There are enough moments when the coaster randomly does something interesting that most people can mentally edit out the rest of the fluff and conclude that overall it was a good ride after it’s done. I like that it’s long, smooth, and does lots of different tricks. Maybe Busch Gardens was content to build a coaster that would have visitors equivocate over its merits before eventually deciding that it’s decently fun enough, especially when most customers will respond favorably to the mere presence of any technologically impressive roller coaster they happen to plop down. But it could have used its multi-part structure to tell a great and compelling drama, and instead its design was settled by drawing ideas out of a hat to achieve an indifferent equivalent of Coaster Dada.

Grade: C+

Sky Ride

Boarding opposite the loading platform of Cheetah Hunt, the Busch Gardens Sky Ride is a decidedly gentler experience on the body, although one can’t write off the distinct thrill of dangling on a wire in a steel tub over African wildlife as the wind plays games. Along with the Serengeti Express, this is one of two officially designated ways to view the animals roaming the expansive reserve area, although nearby coaster activity and a route that sticks near the midways mean shutterbugs looking for the perfect angle of the antelope are probably better off staying near the ground.

Grade: C

Serengeti Express

As far as scenic transport rides go, this is less exciting than the Sky Ride and you have to put up with large herds of tourists to watch the small herds of animals. However, it also offers a route along the back of the Serengeti Plain reserve that’s home to a few species that cannot be seen up close from anywhere else in the park that doesn’t require a VIP ticket, and it drops you off in a different location than you started so there’s some practical value in it as well. If you brought a camera and want to watch the animals, take the train. If you want to rest for a bit in between power-riding Cheetah Hunt and Montu, take the Sky Ride. If you’re here for two days or more, then there’s no reason not to try both.

Grade: C

Edge of Africa

Busch Gardens probably describes this as some sort of fantastical African safari encounter experience, but let’s be honest: Edge of Africa is a zoo. Its remove from the hustle of the main midways and roar of the steel coasters makes it a decidedly tranquil area of the park to retreat to, and the up-close viewing opportunities of an eclectic array of species (including a number of flightless birds that roamed freely among the visitors; are these native to Florida or intentionally placed here by Busch Gardens?) ensures that anyone who originally intended to use it as a shortcut from Egypt to Timbuktu will quickly find themselves a wandering admirer of flora and fauna trapped for the better part of an hour. I accidentally stumbled upon a feeding demonstration with the lions, where the animal keepers explained that the balls of ground meat had to be thrown at the lounging felines because they only eat food that they can catch moving, and I couldn’t have been more fascinated.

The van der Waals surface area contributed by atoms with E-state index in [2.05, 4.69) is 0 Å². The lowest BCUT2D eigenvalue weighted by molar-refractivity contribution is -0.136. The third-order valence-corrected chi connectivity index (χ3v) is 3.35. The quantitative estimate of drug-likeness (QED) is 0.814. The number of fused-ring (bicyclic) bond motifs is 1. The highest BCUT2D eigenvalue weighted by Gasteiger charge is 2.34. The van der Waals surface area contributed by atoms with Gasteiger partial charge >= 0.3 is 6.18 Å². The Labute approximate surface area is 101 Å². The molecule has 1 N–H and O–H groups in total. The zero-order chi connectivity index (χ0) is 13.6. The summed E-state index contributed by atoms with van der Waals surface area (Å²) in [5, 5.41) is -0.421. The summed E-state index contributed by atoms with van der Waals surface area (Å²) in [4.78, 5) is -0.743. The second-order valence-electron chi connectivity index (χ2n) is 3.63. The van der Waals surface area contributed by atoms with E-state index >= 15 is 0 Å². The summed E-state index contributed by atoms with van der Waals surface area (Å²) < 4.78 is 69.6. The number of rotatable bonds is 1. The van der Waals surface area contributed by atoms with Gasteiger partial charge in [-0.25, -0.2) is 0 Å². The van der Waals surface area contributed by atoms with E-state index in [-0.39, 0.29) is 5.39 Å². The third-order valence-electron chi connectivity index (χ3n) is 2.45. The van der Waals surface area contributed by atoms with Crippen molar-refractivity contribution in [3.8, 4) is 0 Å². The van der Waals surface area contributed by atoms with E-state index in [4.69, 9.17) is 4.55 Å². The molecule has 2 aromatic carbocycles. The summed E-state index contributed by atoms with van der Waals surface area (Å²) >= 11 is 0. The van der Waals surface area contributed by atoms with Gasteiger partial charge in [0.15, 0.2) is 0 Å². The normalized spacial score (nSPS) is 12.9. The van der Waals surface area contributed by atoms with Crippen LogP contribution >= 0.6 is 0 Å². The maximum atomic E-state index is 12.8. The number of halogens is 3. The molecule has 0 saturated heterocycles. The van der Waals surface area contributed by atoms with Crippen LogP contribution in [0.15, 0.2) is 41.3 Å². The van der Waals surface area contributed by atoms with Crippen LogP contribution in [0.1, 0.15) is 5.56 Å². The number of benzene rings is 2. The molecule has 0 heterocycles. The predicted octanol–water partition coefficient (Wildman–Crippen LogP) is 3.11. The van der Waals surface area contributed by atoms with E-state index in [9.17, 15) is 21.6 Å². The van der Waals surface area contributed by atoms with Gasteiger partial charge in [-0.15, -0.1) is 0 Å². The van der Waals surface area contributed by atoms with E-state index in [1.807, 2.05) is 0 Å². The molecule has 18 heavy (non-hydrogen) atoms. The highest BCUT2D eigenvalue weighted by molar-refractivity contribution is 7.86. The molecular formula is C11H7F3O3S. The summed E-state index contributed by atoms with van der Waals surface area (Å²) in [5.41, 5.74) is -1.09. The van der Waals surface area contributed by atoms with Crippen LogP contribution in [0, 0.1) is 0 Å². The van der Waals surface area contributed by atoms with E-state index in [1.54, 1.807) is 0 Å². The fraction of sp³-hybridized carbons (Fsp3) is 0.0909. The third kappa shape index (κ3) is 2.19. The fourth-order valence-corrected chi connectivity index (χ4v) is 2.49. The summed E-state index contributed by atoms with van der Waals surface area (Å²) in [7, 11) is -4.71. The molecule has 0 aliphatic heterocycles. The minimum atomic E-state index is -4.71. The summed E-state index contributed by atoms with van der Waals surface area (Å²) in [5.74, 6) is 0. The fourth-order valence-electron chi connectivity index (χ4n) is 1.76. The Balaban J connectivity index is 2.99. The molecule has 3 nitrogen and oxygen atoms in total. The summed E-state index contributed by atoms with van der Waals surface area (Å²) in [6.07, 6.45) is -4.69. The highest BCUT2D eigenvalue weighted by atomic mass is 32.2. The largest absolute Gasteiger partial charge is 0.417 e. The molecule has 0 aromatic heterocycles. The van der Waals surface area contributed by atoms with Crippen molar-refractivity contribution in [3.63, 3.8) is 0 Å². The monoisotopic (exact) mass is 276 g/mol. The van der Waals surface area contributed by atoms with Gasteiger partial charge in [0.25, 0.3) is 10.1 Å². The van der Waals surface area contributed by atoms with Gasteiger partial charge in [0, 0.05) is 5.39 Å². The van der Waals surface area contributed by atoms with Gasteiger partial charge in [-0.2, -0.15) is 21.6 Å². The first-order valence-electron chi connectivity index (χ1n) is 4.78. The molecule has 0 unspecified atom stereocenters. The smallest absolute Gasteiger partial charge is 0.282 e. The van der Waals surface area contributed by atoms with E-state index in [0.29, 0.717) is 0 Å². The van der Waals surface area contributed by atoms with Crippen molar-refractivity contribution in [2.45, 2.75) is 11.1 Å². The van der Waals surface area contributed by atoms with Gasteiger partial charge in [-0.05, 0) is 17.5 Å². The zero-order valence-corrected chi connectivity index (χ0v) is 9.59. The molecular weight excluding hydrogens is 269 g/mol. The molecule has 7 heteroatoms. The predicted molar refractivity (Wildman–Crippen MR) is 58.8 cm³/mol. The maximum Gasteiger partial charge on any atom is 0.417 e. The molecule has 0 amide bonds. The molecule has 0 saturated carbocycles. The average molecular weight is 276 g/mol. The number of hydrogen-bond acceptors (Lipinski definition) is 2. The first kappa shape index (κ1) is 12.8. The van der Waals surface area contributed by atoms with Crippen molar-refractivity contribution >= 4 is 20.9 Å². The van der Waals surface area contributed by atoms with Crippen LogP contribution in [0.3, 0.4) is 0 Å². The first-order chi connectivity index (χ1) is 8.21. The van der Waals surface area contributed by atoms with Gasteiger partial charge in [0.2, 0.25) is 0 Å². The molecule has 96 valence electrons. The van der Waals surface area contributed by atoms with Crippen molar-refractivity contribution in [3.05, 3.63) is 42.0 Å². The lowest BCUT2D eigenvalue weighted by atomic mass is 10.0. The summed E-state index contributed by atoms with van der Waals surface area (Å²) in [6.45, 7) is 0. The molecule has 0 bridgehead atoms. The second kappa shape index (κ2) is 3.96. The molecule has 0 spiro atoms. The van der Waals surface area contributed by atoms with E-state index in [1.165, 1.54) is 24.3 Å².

Grade: B-

Rhino Rally

This attraction is a problem and something needs to be done to fix it, fast. The river canyon half was repurposed for Cheetah Hunt, leaving the remaining off-road safari section severely broken and in need of a total overhaul. Admittedly I wasn’t a huge fan of the original Rhino Rally. The flash flood section played too much like a simulated theme park gimmick, one that seemed more pleased with its own cleverness than it’s ability sustain a real sense of peril, and now that the river canyon has been repurposed into the best feature of Cheetah Hunt I won’t mourn its loss in the slightest. However, they’ve now resorted to an overblown Jungle Cruise-style comedic narration to make up the difference in entertainment value, with our guide in particular letting no chance for scatological humor go to waste. “Look at that big pile over there, everyone! Isn’t rhinoceros poo funny? I think this makes it time for another dung beetle joke!” This tone is okay if the gators and hippos we’re made to laugh at are obviously artificial (on the Jungle Cruise the attraction’s semi-cheesy outdatedness becomes a ‘secret’ in-joke between the skipper and the passengers), but when the jokes are at the expense of living creatures held in captivity it just comes across as crass and disrespectful. Additionally, with the river recycled the total safari time takes about five minutes to complete, with roughly as many observable species along the route. So not only is the new Rhino Rally boring and awful, it’s also all over much too quickly. Then again isn’t that true about so much else in life?